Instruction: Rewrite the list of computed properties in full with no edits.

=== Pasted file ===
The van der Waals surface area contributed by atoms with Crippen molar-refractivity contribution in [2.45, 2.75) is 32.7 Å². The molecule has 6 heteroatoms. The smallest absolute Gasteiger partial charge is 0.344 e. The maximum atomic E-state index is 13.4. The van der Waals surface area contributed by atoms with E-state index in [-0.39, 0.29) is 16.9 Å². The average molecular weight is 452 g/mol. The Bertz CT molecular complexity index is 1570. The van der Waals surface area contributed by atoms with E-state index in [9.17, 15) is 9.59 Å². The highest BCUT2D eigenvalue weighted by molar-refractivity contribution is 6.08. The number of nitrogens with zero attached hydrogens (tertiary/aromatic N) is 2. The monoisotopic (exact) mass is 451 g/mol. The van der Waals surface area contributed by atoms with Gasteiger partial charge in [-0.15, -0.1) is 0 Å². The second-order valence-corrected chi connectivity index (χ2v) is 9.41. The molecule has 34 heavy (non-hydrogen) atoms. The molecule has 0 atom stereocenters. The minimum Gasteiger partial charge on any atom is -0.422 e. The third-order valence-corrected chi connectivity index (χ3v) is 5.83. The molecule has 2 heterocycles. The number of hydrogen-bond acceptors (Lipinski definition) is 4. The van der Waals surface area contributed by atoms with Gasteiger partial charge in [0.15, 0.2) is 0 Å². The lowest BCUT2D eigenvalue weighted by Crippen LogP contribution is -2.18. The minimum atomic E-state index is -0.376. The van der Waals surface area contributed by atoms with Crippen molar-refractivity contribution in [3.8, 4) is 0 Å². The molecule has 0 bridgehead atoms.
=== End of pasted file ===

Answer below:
The van der Waals surface area contributed by atoms with Crippen molar-refractivity contribution in [2.45, 2.75) is 32.7 Å². The molecule has 6 heteroatoms. The smallest absolute Gasteiger partial charge is 0.344 e. The maximum atomic E-state index is 13.4. The van der Waals surface area contributed by atoms with E-state index in [-0.39, 0.29) is 16.9 Å². The average molecular weight is 452 g/mol. The Bertz CT molecular complexity index is 1570. The van der Waals surface area contributed by atoms with E-state index in [9.17, 15) is 9.59 Å². The highest BCUT2D eigenvalue weighted by molar-refractivity contribution is 6.08. The number of nitrogens with zero attached hydrogens (tertiary/aromatic N) is 2. The monoisotopic (exact) mass is 451 g/mol. The van der Waals surface area contributed by atoms with Gasteiger partial charge in [-0.15, -0.1) is 0 Å². The second-order valence-corrected chi connectivity index (χ2v) is 9.41. The molecule has 34 heavy (non-hydrogen) atoms. The molecule has 0 atom stereocenters. The minimum Gasteiger partial charge on any atom is -0.422 e. The third-order valence-corrected chi connectivity index (χ3v) is 5.83. The molecule has 2 heterocycles. The number of hydrogen-bond acceptors (Lipinski definition) is 4. The van der Waals surface area contributed by atoms with Gasteiger partial charge in [0.15, 0.2) is 0 Å². The lowest BCUT2D eigenvalue weighted by Crippen LogP contribution is -2.18. The minimum atomic E-state index is -0.376. The van der Waals surface area contributed by atoms with Crippen molar-refractivity contribution in [3.8, 4) is 0 Å². The molecule has 0 bridgehead atoms.